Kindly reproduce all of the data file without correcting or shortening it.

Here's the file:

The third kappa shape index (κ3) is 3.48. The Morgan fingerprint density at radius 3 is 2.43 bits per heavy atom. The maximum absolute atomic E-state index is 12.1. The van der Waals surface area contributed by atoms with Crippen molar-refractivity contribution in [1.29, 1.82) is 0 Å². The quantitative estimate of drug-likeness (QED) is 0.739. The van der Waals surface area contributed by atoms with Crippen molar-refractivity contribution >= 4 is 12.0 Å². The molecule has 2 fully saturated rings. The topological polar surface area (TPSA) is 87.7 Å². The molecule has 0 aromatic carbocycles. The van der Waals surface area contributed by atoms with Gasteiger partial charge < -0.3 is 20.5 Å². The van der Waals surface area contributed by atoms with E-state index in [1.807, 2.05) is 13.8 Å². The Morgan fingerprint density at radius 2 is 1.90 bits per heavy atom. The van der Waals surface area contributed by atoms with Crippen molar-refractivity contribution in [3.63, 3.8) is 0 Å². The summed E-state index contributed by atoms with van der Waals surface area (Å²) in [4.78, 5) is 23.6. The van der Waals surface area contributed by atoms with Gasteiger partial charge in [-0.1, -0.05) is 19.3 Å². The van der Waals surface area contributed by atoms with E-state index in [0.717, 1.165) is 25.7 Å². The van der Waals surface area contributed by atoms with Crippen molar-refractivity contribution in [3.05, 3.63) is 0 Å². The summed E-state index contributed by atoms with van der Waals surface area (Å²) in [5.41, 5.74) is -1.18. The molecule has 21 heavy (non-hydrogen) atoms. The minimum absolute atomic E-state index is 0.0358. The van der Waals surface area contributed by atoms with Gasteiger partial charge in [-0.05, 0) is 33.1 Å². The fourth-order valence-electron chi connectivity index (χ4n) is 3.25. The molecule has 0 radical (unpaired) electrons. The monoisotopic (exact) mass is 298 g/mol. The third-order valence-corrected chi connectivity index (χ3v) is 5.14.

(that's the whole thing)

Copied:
The third kappa shape index (κ3) is 3.48. The Morgan fingerprint density at radius 3 is 2.43 bits per heavy atom. The maximum absolute atomic E-state index is 12.1. The van der Waals surface area contributed by atoms with Crippen molar-refractivity contribution in [1.29, 1.82) is 0 Å². The quantitative estimate of drug-likeness (QED) is 0.739. The van der Waals surface area contributed by atoms with Crippen molar-refractivity contribution >= 4 is 12.0 Å². The molecule has 2 fully saturated rings. The topological polar surface area (TPSA) is 87.7 Å². The molecule has 0 aromatic carbocycles. The van der Waals surface area contributed by atoms with Gasteiger partial charge < -0.3 is 20.5 Å². The van der Waals surface area contributed by atoms with E-state index in [1.807, 2.05) is 13.8 Å². The Morgan fingerprint density at radius 2 is 1.90 bits per heavy atom. The van der Waals surface area contributed by atoms with Crippen molar-refractivity contribution in [3.63, 3.8) is 0 Å². The summed E-state index contributed by atoms with van der Waals surface area (Å²) in [4.78, 5) is 23.6. The van der Waals surface area contributed by atoms with Gasteiger partial charge in [-0.1, -0.05) is 19.3 Å². The van der Waals surface area contributed by atoms with E-state index in [0.717, 1.165) is 25.7 Å². The van der Waals surface area contributed by atoms with Crippen molar-refractivity contribution in [3.05, 3.63) is 0 Å². The summed E-state index contributed by atoms with van der Waals surface area (Å²) in [5.41, 5.74) is -1.18. The molecule has 21 heavy (non-hydrogen) atoms. The minimum absolute atomic E-state index is 0.0358. The van der Waals surface area contributed by atoms with Gasteiger partial charge in [-0.05, 0) is 33.1 Å². The fourth-order valence-electron chi connectivity index (χ4n) is 3.25. The molecule has 0 radical (unpaired) electrons. The monoisotopic (exact) mass is 298 g/mol. The third-order valence-corrected chi connectivity index (χ3v) is 5.14.